Adam Freeman may have discovered how to create algae-based batteries, and the implications could be huge.
Seaweed lovers, you have one more reason to fawn over green pond scum. In a small lab near a lake at the edge of West Berkeley, a prototype of what could revolutionize battery power waits. What is the secret ingredient? Algae.
This seaweed has long been studied for its various uses and possible powering capabilities. And creator of the prototype, Adam Freeman, says this new kind of battery that he’s working on might even be able to power a Tesla. According to Freeman, it has potential to do 200X greater than the current lithium-based battery used today.
A research based company called alGAS was founded by Adam to prove just this.
The algae battery seems to have quite a few advantages over competition batteries: The founder claims that it charges faster and last longer than ion batteries used in popular Ipods, cell phones… and even a Tesla. How can this be?
According to TechCrunch, Freedman explained that paper-thin fibers in algae provide an easier surface for ions to get through, resulting in a charge in as little as 11 seconds, not minutes or hours.
The following diagram shows how a current battery charges. Reasons to ditch these kinds of batteries are numerous – studies citing that materials mined are becoming less abundant, and the batteries themselves may even be causing Cancer.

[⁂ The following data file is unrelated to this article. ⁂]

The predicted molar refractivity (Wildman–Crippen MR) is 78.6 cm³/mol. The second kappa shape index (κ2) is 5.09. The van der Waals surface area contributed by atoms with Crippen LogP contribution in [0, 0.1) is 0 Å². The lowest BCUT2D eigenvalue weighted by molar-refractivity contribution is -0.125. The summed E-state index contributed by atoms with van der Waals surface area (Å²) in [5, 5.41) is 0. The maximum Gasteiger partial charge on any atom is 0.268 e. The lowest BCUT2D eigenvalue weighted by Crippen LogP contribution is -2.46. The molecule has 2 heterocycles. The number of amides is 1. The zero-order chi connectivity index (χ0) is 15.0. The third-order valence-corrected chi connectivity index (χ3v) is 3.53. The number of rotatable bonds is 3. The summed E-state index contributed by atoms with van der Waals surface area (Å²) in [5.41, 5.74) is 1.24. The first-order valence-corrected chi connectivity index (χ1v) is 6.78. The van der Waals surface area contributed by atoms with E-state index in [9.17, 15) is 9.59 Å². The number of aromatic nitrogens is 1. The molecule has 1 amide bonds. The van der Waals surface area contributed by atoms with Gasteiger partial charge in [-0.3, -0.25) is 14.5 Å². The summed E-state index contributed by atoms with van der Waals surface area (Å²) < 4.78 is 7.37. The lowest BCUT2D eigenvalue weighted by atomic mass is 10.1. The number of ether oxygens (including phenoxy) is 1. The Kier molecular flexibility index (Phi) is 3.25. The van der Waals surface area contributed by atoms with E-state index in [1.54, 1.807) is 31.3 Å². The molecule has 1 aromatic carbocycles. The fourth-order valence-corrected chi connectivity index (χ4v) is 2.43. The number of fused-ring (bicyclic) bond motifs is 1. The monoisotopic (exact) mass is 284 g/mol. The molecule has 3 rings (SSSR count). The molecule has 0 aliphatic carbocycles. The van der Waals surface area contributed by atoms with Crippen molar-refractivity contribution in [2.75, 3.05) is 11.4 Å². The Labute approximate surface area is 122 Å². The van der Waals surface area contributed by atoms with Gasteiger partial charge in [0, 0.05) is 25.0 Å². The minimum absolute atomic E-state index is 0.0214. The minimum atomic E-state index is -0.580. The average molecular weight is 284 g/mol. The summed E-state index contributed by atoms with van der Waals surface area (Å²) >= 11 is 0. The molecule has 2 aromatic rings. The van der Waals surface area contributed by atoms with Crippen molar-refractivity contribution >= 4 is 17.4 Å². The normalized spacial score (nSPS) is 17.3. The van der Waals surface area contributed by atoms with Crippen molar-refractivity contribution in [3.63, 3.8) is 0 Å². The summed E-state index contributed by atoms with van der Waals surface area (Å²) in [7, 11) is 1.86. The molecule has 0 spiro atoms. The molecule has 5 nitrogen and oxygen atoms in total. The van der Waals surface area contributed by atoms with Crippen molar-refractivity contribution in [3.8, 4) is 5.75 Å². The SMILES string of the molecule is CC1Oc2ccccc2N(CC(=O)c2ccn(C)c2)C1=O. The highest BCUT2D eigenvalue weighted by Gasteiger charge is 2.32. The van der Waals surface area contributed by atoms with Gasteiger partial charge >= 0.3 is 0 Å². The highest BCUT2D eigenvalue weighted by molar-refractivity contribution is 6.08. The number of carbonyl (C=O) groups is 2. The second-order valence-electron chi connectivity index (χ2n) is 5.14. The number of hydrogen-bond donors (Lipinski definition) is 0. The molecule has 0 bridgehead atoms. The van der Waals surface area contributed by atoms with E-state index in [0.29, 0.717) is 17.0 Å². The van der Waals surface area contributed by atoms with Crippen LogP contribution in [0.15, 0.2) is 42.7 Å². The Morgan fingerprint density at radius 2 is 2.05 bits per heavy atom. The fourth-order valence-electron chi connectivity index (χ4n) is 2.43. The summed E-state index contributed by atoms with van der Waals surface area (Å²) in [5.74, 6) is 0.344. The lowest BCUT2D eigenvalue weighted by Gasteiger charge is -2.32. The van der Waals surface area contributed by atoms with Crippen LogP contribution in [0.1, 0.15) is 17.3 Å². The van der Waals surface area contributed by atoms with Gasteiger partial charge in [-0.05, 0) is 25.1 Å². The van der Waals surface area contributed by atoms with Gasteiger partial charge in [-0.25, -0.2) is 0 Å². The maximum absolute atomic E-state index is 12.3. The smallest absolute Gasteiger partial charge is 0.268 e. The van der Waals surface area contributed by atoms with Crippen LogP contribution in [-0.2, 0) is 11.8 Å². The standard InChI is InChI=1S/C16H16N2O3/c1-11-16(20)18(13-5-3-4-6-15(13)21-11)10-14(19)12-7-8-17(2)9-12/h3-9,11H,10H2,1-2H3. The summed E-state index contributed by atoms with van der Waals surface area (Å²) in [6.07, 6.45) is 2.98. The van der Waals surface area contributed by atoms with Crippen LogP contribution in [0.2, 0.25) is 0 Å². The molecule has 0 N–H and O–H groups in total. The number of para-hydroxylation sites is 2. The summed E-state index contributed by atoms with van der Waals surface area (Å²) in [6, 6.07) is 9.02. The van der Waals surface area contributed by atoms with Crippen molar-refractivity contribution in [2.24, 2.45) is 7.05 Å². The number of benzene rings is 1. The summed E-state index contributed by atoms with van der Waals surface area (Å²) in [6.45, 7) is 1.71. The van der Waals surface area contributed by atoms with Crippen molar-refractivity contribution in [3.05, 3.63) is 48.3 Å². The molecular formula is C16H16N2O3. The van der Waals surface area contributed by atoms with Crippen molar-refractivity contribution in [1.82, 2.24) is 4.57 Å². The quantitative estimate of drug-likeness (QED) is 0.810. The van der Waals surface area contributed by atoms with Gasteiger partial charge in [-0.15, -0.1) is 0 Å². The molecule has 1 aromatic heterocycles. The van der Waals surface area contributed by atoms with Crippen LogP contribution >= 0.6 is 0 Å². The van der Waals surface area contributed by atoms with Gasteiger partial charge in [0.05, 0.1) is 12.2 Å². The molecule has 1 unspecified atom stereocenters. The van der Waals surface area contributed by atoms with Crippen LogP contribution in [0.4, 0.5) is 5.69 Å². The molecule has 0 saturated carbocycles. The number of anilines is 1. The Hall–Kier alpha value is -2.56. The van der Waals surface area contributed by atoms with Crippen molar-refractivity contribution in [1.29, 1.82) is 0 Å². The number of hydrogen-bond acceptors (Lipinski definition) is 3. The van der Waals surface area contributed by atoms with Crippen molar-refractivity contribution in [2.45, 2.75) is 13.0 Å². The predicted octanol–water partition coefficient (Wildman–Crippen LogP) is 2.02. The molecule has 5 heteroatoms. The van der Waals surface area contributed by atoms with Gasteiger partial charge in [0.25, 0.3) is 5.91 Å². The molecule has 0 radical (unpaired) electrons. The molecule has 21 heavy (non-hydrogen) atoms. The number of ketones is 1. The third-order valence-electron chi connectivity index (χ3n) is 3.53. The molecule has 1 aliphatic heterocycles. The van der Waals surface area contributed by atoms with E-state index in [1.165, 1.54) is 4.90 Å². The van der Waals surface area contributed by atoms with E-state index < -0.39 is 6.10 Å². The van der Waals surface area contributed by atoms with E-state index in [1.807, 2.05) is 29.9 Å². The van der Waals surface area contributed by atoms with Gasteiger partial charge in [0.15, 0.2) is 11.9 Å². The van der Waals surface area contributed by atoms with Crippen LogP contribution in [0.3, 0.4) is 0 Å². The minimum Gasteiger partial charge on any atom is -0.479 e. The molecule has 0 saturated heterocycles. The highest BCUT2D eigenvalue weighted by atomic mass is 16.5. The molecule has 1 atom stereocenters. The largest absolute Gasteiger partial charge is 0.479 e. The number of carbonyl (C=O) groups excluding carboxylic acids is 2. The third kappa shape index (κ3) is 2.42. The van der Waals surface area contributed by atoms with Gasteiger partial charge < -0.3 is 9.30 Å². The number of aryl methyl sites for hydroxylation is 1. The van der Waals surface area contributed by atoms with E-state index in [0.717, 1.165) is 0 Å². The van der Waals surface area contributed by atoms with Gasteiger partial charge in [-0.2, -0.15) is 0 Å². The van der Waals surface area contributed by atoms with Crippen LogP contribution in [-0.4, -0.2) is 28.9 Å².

In small comparison, the video displayed shows Ryan Bethencourt, founder of the Berkely BioLabs, offering partial illustration of how algae batteries work. Effort most definitely needs to be given to better explain algae’s potential to the public, but this is no doubt part of what is going on at many research institutes.
In previous research, algae was proven to have a charge that could theoretically work as battery power. But what’s currently unknown is how much of a charge and how much is needed to power, for example, a car. Freeman believes he’s figured out the answer, though. What he’s asking for now is funding to bring it into mass production.
Adam is asking for only $1,500 to build a prototype, and knows he can have his algae battery ready for mass production by summer for a mere $5,000.
The materials currently used in ion batteries (that power gadgets almost every individual now owns) are hard to extract, and 95% of those obtained are imported from China. This makes them expensive, and not the best source of power for technological toys.
Furthermore, Tesla vowed to use only US materials. One has to consider that the small cost it would be to grow algae-powered batteries would also reduce their price. If successfully created, this could have big implications.
In theory, one could power their entire house with this kind of battery. A French biochemist is already powering a streetlight with the seaweed ingredient. Though Pierre Calleja’s experiment is different from Freeman’s, as he is not using the bio-safe polymer that makes Adam’s project unique. The polymer is a critical element that binds the fibers together to create a better interaction with the electron charge.
While actual results have yet to be obtained from the multitude of algae-filled jars lining his lab, Freeman feels the potential of what he and others are discovering is huge: “Think of driving your car on a living battery that charges in seconds with a battery that costs almost nothing and is actually good for the environment.”